Redmond, Around the World, and Back: Our Summer Trip Report


By Jessica Rafuse, NGO Program Manager, Accessibility, Corporate & External Legal Affairs 


Over the last month, members of the Microsoft Accessibility Team traveled to places like Washington D.C., London, Nevada and Florida to spend time with the folks that help make our products more accessible: people with disabilities.

We learned so much from you along the way. And we had some fun, too!

Jessica is looking excited while entering a wheelchair accessible taxi!

While at the 56th Annual American Council of the Blind Conference & Convention, we shared our progress with Windows Narrator and had the opportunity to celebrate amazing young people who are blind. We met ACB members from coast to coast at the expo booth and heard a lot of enthusiasm about Microsoft product feature, such as automatically generated image descriptions, which uses artificial intelligence to generate descriptions for images that lack alternative text. This will be available in the next update of Windows 10.

If you’re interested in providing help or suggestions for this, we welcome your feedback via the Windows Insider Program as these features are previewed in the coming months.

Jessica in her wheelchair in front of an expo booth with a poster of a man with sunglasses smiling and a table with the Microsoft logo.

Jessica Rafuse attends 2017 ACB and NFB conventions. Pictured here in front of an expo booth.

At the National Federation of the Blind National Convention 2017, we were honored to present at the Computer Science Divisional meeting. We also held a special session on Office 365 Accessibility, where Microsoft product team members from Windows 10, Excel and Word presented real-time demos of the latest accessibility features in each of these tools.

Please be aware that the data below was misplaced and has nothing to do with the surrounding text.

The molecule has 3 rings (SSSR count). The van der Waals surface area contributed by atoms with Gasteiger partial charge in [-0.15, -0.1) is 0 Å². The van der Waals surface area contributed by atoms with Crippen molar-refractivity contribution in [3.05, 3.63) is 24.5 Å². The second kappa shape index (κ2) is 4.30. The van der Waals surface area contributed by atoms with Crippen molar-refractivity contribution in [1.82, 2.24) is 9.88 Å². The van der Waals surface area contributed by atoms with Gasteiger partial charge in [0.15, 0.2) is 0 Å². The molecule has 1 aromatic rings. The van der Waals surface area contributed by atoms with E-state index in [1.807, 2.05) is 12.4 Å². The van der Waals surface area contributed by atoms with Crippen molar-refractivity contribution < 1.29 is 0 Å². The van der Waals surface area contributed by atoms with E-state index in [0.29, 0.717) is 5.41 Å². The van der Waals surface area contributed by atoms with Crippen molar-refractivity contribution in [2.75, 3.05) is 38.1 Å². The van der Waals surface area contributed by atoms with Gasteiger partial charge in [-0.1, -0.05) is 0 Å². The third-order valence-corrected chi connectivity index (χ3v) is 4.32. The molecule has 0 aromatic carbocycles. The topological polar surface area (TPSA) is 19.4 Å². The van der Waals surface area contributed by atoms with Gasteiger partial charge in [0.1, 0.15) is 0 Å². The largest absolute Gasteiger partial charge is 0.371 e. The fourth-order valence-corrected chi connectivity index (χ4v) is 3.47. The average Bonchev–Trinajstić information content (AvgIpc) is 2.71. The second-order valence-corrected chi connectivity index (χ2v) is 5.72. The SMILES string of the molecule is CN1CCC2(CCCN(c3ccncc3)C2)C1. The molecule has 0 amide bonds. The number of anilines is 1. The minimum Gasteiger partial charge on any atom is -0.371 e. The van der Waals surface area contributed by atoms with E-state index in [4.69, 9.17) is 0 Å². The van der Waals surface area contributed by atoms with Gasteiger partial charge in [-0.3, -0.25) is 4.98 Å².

Through it all, the most valuable part of our travels is always hearing from our customers. During usability studies, sessions, and side meetings, you have generously contributed your feedback, questions and suggestions that help us improve. We are taking your valuable feedback back to Redmond to explore how we can continue to serve you.

You also told us you want to learn more. As promised, here are a few answers to your commonly asked questions:

Where is the best place to learn about recent updates to Microsoft Accessibility?
Microsoft Accessibility is your one-stop shop for all things accessibility-related at Microsoft. You can learn more about our products by selecting a particular disability segment, research a specific product, review conformance statements or policy considerations, and take a deeper dive into our inclusive design philosophy as well as our inclusive hiring strategies.

How can we continue to share feedback about Microsoft products, services, and websites?
Word is getting out that Microsoft is hungry for the feedback of our customers with disabilities. We need you! We encourage you to provide your accessibility suggestions and feedback using the Microsoft Accessibility Feedback tool where sharing your contact information is optional. You can also join our community forum, Accessibility UserVoice, to share your ideas and vote on the ideas of others.